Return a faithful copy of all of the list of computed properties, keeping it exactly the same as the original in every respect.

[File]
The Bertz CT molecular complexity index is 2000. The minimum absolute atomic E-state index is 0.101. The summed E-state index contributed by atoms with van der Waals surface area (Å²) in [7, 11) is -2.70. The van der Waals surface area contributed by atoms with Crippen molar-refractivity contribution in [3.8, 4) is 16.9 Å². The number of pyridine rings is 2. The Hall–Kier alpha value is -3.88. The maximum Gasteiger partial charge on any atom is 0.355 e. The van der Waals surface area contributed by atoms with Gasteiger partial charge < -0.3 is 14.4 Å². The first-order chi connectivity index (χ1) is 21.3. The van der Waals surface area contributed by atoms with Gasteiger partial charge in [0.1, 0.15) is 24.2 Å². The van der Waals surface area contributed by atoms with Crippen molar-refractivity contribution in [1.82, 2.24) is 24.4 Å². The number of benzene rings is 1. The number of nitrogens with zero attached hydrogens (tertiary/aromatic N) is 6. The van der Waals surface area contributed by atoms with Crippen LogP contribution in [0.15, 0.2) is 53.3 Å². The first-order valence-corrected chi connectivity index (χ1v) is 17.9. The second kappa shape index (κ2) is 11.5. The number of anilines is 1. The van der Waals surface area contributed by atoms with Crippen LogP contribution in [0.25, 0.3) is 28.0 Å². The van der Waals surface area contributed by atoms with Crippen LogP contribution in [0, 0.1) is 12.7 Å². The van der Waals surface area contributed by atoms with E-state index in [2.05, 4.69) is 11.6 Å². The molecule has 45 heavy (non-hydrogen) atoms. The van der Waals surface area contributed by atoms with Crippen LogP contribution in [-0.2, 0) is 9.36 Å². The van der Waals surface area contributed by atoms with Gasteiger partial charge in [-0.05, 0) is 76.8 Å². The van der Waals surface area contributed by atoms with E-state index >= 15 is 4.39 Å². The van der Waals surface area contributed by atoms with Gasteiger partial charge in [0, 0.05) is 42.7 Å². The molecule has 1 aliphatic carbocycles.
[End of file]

The Bertz CT molecular complexity index is 2000. The minimum absolute atomic E-state index is 0.101. The summed E-state index contributed by atoms with van der Waals surface area (Å²) in [7, 11) is -2.70. The van der Waals surface area contributed by atoms with Crippen molar-refractivity contribution in [3.8, 4) is 16.9 Å². The number of pyridine rings is 2. The Hall–Kier alpha value is -3.88. The maximum Gasteiger partial charge on any atom is 0.355 e. The van der Waals surface area contributed by atoms with Gasteiger partial charge < -0.3 is 14.4 Å². The first-order chi connectivity index (χ1) is 21.3. The van der Waals surface area contributed by atoms with Gasteiger partial charge in [0.1, 0.15) is 24.2 Å². The van der Waals surface area contributed by atoms with Crippen molar-refractivity contribution in [1.82, 2.24) is 24.4 Å². The number of benzene rings is 1. The number of nitrogens with zero attached hydrogens (tertiary/aromatic N) is 6. The van der Waals surface area contributed by atoms with Crippen LogP contribution in [0.15, 0.2) is 53.3 Å². The first-order valence-corrected chi connectivity index (χ1v) is 17.9. The second kappa shape index (κ2) is 11.5. The number of anilines is 1. The van der Waals surface area contributed by atoms with Crippen LogP contribution in [0.25, 0.3) is 28.0 Å². The van der Waals surface area contributed by atoms with Crippen LogP contribution in [0, 0.1) is 12.7 Å². The van der Waals surface area contributed by atoms with E-state index in [2.05, 4.69) is 11.6 Å². The molecule has 45 heavy (non-hydrogen) atoms. The van der Waals surface area contributed by atoms with Crippen LogP contribution in [-0.2, 0) is 9.36 Å². The van der Waals surface area contributed by atoms with Gasteiger partial charge in [-0.05, 0) is 76.8 Å². The van der Waals surface area contributed by atoms with E-state index >= 15 is 4.39 Å². The van der Waals surface area contributed by atoms with Gasteiger partial charge in [0, 0.05) is 42.7 Å². The molecule has 1 aliphatic carbocycles.